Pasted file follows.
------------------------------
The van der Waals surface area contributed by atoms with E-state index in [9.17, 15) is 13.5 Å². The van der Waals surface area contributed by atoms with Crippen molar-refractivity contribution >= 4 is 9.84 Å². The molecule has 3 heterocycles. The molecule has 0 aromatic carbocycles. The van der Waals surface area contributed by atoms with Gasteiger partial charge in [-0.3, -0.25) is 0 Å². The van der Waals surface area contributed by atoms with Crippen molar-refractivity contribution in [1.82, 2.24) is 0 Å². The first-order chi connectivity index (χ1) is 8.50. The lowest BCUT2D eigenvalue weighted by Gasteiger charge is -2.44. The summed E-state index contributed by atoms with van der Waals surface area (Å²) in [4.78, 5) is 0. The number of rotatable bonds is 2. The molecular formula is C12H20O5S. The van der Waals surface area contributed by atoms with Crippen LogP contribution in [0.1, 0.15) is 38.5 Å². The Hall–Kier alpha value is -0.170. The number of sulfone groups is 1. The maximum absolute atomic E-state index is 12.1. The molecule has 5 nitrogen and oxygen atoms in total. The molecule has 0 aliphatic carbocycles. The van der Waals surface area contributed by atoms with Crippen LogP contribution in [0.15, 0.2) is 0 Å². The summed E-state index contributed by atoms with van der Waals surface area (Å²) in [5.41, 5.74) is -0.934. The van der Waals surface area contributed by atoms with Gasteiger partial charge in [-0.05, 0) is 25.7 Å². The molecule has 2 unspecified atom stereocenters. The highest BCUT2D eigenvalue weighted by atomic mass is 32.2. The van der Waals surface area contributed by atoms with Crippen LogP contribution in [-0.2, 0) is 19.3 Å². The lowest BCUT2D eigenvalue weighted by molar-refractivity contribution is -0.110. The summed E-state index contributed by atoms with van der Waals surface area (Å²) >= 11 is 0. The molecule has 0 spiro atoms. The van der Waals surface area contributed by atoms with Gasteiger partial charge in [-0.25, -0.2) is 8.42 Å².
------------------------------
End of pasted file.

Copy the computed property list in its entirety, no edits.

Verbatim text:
The van der Waals surface area contributed by atoms with E-state index in [9.17, 15) is 13.5 Å². The van der Waals surface area contributed by atoms with Crippen molar-refractivity contribution >= 4 is 9.84 Å². The molecule has 3 heterocycles. The molecule has 0 aromatic carbocycles. The van der Waals surface area contributed by atoms with Gasteiger partial charge in [-0.3, -0.25) is 0 Å². The van der Waals surface area contributed by atoms with Crippen molar-refractivity contribution in [1.82, 2.24) is 0 Å². The first-order chi connectivity index (χ1) is 8.50. The lowest BCUT2D eigenvalue weighted by Gasteiger charge is -2.44. The summed E-state index contributed by atoms with van der Waals surface area (Å²) in [4.78, 5) is 0. The number of rotatable bonds is 2. The molecular formula is C12H20O5S. The van der Waals surface area contributed by atoms with Crippen LogP contribution in [0.1, 0.15) is 38.5 Å². The Hall–Kier alpha value is -0.170. The number of sulfone groups is 1. The maximum absolute atomic E-state index is 12.1. The molecule has 5 nitrogen and oxygen atoms in total. The molecule has 0 aliphatic carbocycles. The van der Waals surface area contributed by atoms with Crippen LogP contribution in [0.15, 0.2) is 0 Å². The summed E-state index contributed by atoms with van der Waals surface area (Å²) in [5.41, 5.74) is -0.934. The van der Waals surface area contributed by atoms with Gasteiger partial charge in [-0.05, 0) is 25.7 Å². The molecule has 2 unspecified atom stereocenters. The highest BCUT2D eigenvalue weighted by atomic mass is 32.2. The van der Waals surface area contributed by atoms with Crippen LogP contribution in [-0.2, 0) is 19.3 Å². The lowest BCUT2D eigenvalue weighted by molar-refractivity contribution is -0.110. The summed E-state index contributed by atoms with van der Waals surface area (Å²) >= 11 is 0. The molecule has 0 spiro atoms. The van der Waals surface area contributed by atoms with Gasteiger partial charge in [-0.25, -0.2) is 8.42 Å².